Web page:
Newton by Castle Acre Mill
River Nar


Drainage Mills (Windpumps)
Steam Mills

9th August 1901
9th August 1901

Newton by Castle Acre Mill is on a Domesday site. It was built of brick with a pantiled roof and was originally under the same roof as the mill house. Later the mill was enlarged, which naturally altered the roof line, however, the original gable line can clearly be seen on the picture below.

Stone from the nearby ruined priory was used in the construction of the mill house.

In the 1930s the mill was used for 'kibbling' corn for animal feed.

9th August 1901
9th August 1901

Samuel Priest snr wrote a will on 21st September 1799, proved 4th May 1804, leaving everything to Joseph Whitby, who he acknowledged to be his son, born out of wedlock to Frances Whitby of Weasenham and also left £100 to his then housekeeper, Mary Tuffs. In 1801 he wrote a codicil to the will leaving a further £500 to her 6 month old daughter, Ann Tuffs also born out of wedlock. Joseph Priest, miller at Hunstanton and Robert Beeston, miller at Wighton were appointed executors for a fee of £10 each.

Joseph Whitby Priest married an Elizabeth Pooley (or Powley) at Swaffham in 1810. On 6th June 1813, Samuel Priest son of Joseph and Elizabeth Priest was baptised at Newton with Castleacre.
Although Joseph Whitby Priest, inherited the mill from Samuel Priest snr, he eventually died in 1826 in Leeds, Yorkshire, working as a baker, leaving all his estate to his wife Elizabeth.  In the 1841 census listed below, it appears that the Samuel Priest jnr born 1813 was possibly living with an aunt who took over the running of the house for his mother.
When his father Joseph died in 1826, Samuel jnr would hae only been 13 yrs old so that is probably why everything was left to his mother Elizabeth Priest.  She then possibly leased the mill out until Samuel jnr was old enough to take over.

June 1968 June 1968
June 1968
June 1968

May 1972 24th April 1977
May 1972
24th April 1977

The pictures above show the original mill house joined onto the gable end of the mill but by 1977 the mill house had gone and other housing had appeared behind the mill. However, by 2003 the mill house had been rebuilt, albeit with a significant amount of additional flint facing.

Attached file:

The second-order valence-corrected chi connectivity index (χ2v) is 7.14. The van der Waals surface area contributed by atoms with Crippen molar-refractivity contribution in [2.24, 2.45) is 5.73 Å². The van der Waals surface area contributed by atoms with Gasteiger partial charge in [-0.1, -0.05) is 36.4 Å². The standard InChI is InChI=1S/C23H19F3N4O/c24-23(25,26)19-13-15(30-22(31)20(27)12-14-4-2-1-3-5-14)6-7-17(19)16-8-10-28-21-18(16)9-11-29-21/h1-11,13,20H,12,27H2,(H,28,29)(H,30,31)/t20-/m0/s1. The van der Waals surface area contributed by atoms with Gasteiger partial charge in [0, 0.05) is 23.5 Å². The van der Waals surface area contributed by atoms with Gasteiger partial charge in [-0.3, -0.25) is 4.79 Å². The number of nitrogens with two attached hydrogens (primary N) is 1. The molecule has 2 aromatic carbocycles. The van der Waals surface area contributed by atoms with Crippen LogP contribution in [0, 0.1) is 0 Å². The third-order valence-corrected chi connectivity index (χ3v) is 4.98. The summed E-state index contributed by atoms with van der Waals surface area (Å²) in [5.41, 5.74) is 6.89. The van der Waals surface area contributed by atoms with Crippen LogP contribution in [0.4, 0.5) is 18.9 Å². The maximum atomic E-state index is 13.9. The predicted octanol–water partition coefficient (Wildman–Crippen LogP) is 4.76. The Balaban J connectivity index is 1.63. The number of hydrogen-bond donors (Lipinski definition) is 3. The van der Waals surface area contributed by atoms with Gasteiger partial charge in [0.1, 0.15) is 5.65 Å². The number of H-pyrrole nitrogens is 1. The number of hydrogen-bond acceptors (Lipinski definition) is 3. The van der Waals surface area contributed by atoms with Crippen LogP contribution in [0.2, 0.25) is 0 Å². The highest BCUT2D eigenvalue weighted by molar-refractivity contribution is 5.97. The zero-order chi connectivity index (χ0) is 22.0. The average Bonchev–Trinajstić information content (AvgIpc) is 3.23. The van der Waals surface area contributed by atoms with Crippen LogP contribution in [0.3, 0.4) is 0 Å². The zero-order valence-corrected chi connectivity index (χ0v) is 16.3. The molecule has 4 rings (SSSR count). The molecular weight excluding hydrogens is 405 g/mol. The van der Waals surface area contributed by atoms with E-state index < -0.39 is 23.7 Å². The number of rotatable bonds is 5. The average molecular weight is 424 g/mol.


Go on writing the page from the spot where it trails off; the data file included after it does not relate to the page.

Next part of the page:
7th September 2003 The new mill house September 2003
7th September 2003
The new mill house September 2003

Although the wheel had not turned in years, it was intact in 2003 and other machinery was still on the site.
The position of then stone nut shows that the stones were driven from above.

Stone nut and spur wheel 1994 Spur wheel 1994
Stone nut and spur wheel 1994
Spur wheel 1994

Sackhoist 1994
Sackhoist 1994

During the 1990s Dick Joice, the celebrated Norfolk historian, owned the site and rebuilt the millhouse.

Mill dam and overgrown wheelrace 7th September 2003 The iron wheel September 2003
Mill dam and overgrown wheelrace 7th September 2003
The iron wheel September 2003

A watermill restored by a Norfolk TV presenter has gone up for sale

The property is now separated into two and is available to buy with Savills for £795,000. It sits on the site of the original Newton by Castle Acre Mill, which was first recorded in the Domesday Book in 1086.
Stone from the nearby Castle Acre Priory was used in its construction, and it continued to operate until the 1930s when it was used for gristing corn for animal feed.
In 1967, TV presenter Dick Joice, well-known for his local documentary series Bygones, purchased the property from the Holkham Estate. He restored the mill and in 1990, rebuilt The Mill House - the main dwelling - in the style of the original.
The current owners acquired the property in 1994 and, although they have carried out various renovations during their ownership, it still retains much of its original character, with the mill's original water wheel providing an interesting focal point in the main reception room.

Inlet to wheel partially filled in and overgrown - 2019
Auction house photo

Millpond with wheelrace arch almost obscured - 2019
Auction house photo
Today, the house comprises an entrance hall, reception room, kitchen, sitting room, cloakroom, utility room, office, boiler room, bathroom and three well-proportioned bedrooms.
The Mill Studio, sold as part of the property, is an entirely separate dwelling although with the correct planning permission in place, this could easily be reinstated as part of the main house. It currently has a kitchen, living room and bathroom.
The property also offers well-established gardens and lovely views which look out over the River Nar Valley.
For more information about this property, contact Savills on 01603 229229.

Eastern Daily Press - 12th July 2019

O.S. Map 2005
O.S. Map 2005
Image reproduced under licence from Ordnance Survey

Faden's map 1797: Mill

1799: Samuel Priest, miller

1801: Samuel Priest, miller

1804: Samuel Priest snr, miller, died

Index of Wills (Norwich) 1833: William Powley

White's 1836: Powley, widow

Census 1841:
Mary Powley (50)
Samuel Priest (30) miller & farmer
Frances Priest (40)
Paul Priest (21)
Phoebe Hudson (85)
Mary Balding (20)  servant
James Bonns (17)

White's 1845: Samuel Priest jnr

Kelly's 1883: William Devas Everington

1972: Mill restored

1994: Owned by Dick Joice

2003: Private dwelling

March 2005: Mill advertised for sale by estate agents Barry L. Hawkins at a guide price of £700,000

July 2019: Mill advertised for sale by estate agents Savills at a guide price of £795,000

If you have any memories, anecdotes or photos please let us know and we may be able to use them to update the site. By all means telephone 07836 675369 or

Nat Grid Ref TF83131624
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Pippa Miller